‘Nature must be our ally in climate adaptation’

The Bosco Verticale in Milan. "It’s better to bring nature back to up urban spaces than to put in air conditioners," says Thomas Bernauer, professor at ETH Zurich. Keystone / Martin Hangen

Options for adapting to global warming are at the heart of the latest Intergovernmental Panel on Climate Change (IPCC) report. SWI talks to two of the report’s authors in Switzerland, political science professor Thomas Bernauer and climate expert Rupa Mukerji.

This content was published on February 28, 2022 - 12:15

More than 330 people from some 70 countries reviewed more than 34,000 scientific articles. These are the numbers of the new report on the state of the planet published on Monday by the UN Intergovernmental Panel on Climate Change (IPCC). The report outlines the repercussions of rising emissions and temperatures on ecosystems and human societies, particularly in cities, and emphasises adaptation measures.

“There is clear and growing evidence that the impacts of climate change on humans and nature are very serious and affect us all,” says Thomas Bernauer, professor of political science at the federal technology institute ETH Zurich.

“For example, water scarcity is increasing in many regions of the world. There are more landslides, more floods, more droughts, more extreme weather events, more biodiversity losses. These are not random events, but the clear consequences of global warming.”

IPCC climate reports

The Intergovernmental Panel on Climate Change (IPCC) is based in Geneva and brings together 195 member states. It is organised into three working groups which focus on different aspects of climate change. Working Group I (WGI) deals with the scientific basis; WGII assesses impacts on natural systems and adaptation options; WGIII focuses on mitigation (reduction of greenhouse gases).

The report published on Monday is the result of the work of WGII and represents the second part of the IPCC's Sixth Assessment Report. The first part was published in August 2021, while the third will follow in April.

These reports are important because they are used to help develop national and international climate policies.

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Rupa Mukerji, a climate expert at the Swiss development aid organisation Helvetas, says the changes in extreme events hypothesised in previous reports are already happening now.

“Everything that was anticipated seems to be happening a decade earlier, and this is frightening,” she says.

Mangroves against rising seas

Mukerji emphasises the need to think about long-term adaptation solutions. Building a dam or protective wall in a flood-prone region is certainly helpful, but it could also provide a false sense of security. Large structures can also disrupt connections between ecosystems.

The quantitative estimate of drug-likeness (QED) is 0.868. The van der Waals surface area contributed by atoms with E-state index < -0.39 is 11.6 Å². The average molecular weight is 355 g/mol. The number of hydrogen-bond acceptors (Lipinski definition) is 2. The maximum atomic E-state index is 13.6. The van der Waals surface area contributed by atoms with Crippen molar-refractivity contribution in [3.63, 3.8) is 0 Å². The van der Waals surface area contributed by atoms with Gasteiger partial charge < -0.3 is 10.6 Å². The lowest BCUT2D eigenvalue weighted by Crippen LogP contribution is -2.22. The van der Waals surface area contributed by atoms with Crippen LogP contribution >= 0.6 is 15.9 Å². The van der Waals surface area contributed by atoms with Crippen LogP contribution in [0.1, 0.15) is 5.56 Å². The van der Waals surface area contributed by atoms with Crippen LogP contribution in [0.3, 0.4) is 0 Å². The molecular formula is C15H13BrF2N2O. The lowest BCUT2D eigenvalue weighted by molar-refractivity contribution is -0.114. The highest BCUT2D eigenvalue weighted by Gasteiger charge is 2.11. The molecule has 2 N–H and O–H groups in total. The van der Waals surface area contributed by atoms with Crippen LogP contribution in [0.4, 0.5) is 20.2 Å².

She cites the case of Bangladesh, among the countries most vulnerable to climate change, and its nature-based approach.

“Restoring and preserving mangroves is an effective way to cope with rising sea levels,” she says, pointing out that thanks to a widespread warning system capable of reaching households directly, mortality during extreme events has also been greatly reduced.

Bernauer also believes it’s critical to rethink nature, especially in urban areas, where the heat island effect is driving the temperature even higher. It’s better to bring nature back to up urban spaces than to put in air conditioners, he says. “Many examples in the report prove it: nature must be our ally in adapting to climate change, thus reducing our vulnerability to climate change risks.”

Gap in poor countries and also in Switzerland

Adaptation requires investment. However, it is not just a matter of money, according to Bernauer. The new IPCC report shows that the capacity of adaptation in the world is strongly influenced by the level of development of the region or country in question. However, not only the gross domestic product matters, but also the political and social institutions.

“In a state that is rich, but corrupt and with bad governance, the capacity of adaptation is very limited,” he says.

Bernauer is concerned that adaptation efforts around the world are not keeping pace with increasing climate risk, what’s known as an adaptation gap. A big adaptation gap is unsurprisingly observed in poorer countries and countries that are poorly governed, but this gap also appears in rich democracies such as Switzerland.

“In the Alps, for example, the average temperature is increasing faster than the global average. We can’t just stabilise mountain slopes or use concrete, steel and rocks to protect against increasingly extreme weather events and floods. It also takes massive efforts in urban planning, adapting agricultural practices, and making energy and transportation infrastructure less vulnerable to climatic risks. All this will take decades,” he says.

Action must be taken now, Mukerji stresses, in part because the more the temperature rises, the fewer the options for adaptation.

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